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Having a transplant

See how you have high dose chemotherapy and whole body radiotherapy along with a stem cell or bone marrow transplant.

What it is

Stem cell and bone marrow transplants are a way of giving very high doses of chemotherapy. Sometimes you also have whole body radiotherapy (total body irradiation).

The high dose treatment kills off the cancer cells in the body but also kills the stem cells that make blood cells in the bone marrow. We need stem cells in order to survive.

So after the high dose treatment, you have stem cells or bone marrow through a drip into your bloodstream. These cells make their way into your bone marrow and start to make blood cells again. 

These days it is more common to have a stem cell transplant than a bone marrow transplant. 

But you might have a bone marrow transplant if collecting stem cells is difficult.

Having high dose chemotherapy

After your stem cell or bone marrow collection, you have high dose chemotherapy to kill any NHL cells that are left in your body. You might also have radiotherapy to your whole body.

You have your chemotherapy drugs through a tube put into a major vein in your chest (a central line). This means that you don't need to have any injections. You can also have other drugs through the tube, such as anti sickness drugs. And you can have blood taken from the line for blood tests.

You have high dose chemotherapy over about 5 or 6 days. This depends on which combination of drugs you have.

Having whole body radiotherapy

Depending on your particular treatment schedule, you might have radiotherapy to your whole body. You have treatment to your whole body to help kill off any remaining lymphoma cells left behind after chemotherapy. This is called whole body radiotherapy or total body irradiation (TBI).  

You usually have TBI at the end of your chemotherapy treatment, just before the nurse gives you back your bone marrow or stem cells.

Planning TBI

First you have a planning session of about 90 minutes to create the treatment plan. You lie on a hard couch or stand supported by a specially designed frame.

The radiographers measure the thickness of various parts of your body. They make sure the treatment couch or frame is in exactly the right position.

During this session you have a very small dose of radiotherapy aimed at your body from a machine next to the treatment couch or frame. Half your body is treated for 10 to 15 minutes. Then you turn and have the other half treated.

Treatment sessions

You might have TBI twice a day for 3 or 4 days, or as a single treatment. For these sessions the radiographers help you to lie or stand in the correct position. This can take up to half an hour. Then you have treatment for 10 to 15 minutes on both sides of your body.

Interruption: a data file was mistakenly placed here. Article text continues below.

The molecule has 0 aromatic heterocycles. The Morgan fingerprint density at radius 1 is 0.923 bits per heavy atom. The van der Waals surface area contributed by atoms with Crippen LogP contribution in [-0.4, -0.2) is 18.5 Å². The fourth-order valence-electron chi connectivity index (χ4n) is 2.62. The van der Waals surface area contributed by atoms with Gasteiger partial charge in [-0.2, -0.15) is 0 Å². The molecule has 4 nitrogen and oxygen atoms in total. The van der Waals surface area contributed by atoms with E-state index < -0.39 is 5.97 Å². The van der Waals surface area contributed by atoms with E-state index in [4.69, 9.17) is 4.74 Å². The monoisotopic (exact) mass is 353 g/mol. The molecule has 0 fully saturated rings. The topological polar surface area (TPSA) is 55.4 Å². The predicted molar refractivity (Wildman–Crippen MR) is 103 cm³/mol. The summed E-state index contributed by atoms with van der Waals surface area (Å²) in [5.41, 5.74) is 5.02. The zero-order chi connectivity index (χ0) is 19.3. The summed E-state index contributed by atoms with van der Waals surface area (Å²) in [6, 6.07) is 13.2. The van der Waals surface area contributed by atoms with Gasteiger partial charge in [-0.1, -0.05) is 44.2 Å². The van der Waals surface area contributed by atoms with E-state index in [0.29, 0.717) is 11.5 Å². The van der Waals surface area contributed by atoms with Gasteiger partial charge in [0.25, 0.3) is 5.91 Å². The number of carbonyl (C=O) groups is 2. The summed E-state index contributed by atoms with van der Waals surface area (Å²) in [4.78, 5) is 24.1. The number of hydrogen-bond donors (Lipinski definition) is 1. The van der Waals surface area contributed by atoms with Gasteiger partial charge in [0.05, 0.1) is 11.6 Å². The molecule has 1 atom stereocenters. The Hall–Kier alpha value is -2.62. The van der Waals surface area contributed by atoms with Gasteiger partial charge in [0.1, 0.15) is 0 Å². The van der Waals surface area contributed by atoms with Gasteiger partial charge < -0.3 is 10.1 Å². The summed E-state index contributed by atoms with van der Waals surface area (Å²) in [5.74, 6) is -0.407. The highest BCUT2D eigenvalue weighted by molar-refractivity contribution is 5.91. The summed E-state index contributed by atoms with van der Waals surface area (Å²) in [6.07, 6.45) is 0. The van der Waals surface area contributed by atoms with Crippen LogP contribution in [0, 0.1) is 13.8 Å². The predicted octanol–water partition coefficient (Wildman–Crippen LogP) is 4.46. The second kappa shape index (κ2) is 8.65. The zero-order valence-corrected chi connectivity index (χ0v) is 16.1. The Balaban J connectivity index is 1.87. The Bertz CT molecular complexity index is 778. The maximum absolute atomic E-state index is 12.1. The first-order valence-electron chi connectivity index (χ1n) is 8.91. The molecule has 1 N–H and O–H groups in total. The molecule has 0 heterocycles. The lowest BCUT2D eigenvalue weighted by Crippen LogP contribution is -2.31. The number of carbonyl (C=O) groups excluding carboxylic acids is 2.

Having your stem cells or bone marrow back

After you finish all your treatment, the nurse gives you back your stem cells or bone marrow.

You have stem cells and bone marrow back through a drip, just like a blood transfusion. They drip into your central line and into your bloodstream. They find their own way back into your bone marrow and start to grow again. Soon they start to make new blood cells for you.

Photograph showing a stem cell transplant

Being in isolation

After high dose chemotherapy, you have low numbers of blood cells for some time. This means you are at risk of picking up infections.

You might have a single room in the hospital ward, to help protect you from infection. You stay in the single room until your bone marrow has started to make blood cells again and your blood counts have come up. This can take a few weeks.

Some hospitals don't isolate patients having their own stem cells (autologous transplants) because the risk of infection is lower than after bone marrow transplant. If you are having donated marrow or stem cells (allogeneic transplant) you usually stay in isolation in a single room.

While you are in isolation you can have visitors, but your nurses may suggest that you only have one or two each day. Your friends and relatives should not come to see you if they are not well, or think they have been in contact with anyone with an infectious disease.

You need to wash often and keep very clean. You also need to follow a special diet including foods that are not likely to give you an infection. 

Side effects

Last reviewed: 
17 Mar 2015
  • Hematopoietic SCT in Europe: data and trends in 2011
    JR Passweg and others
    Bone Marrow Transplant, 2013. Volume 48, Issue 9

  • Infection-control interventions for cancer patients after chemotherapy: a systematic review and meta-analysis
    A Schlesinger and others
    The Lancet - Infectious Diseases, 2009. Volume 9, Issue 2

  • UK Stem Cell Strategic Forum Report
    NHS Blood and Transplant, 2010

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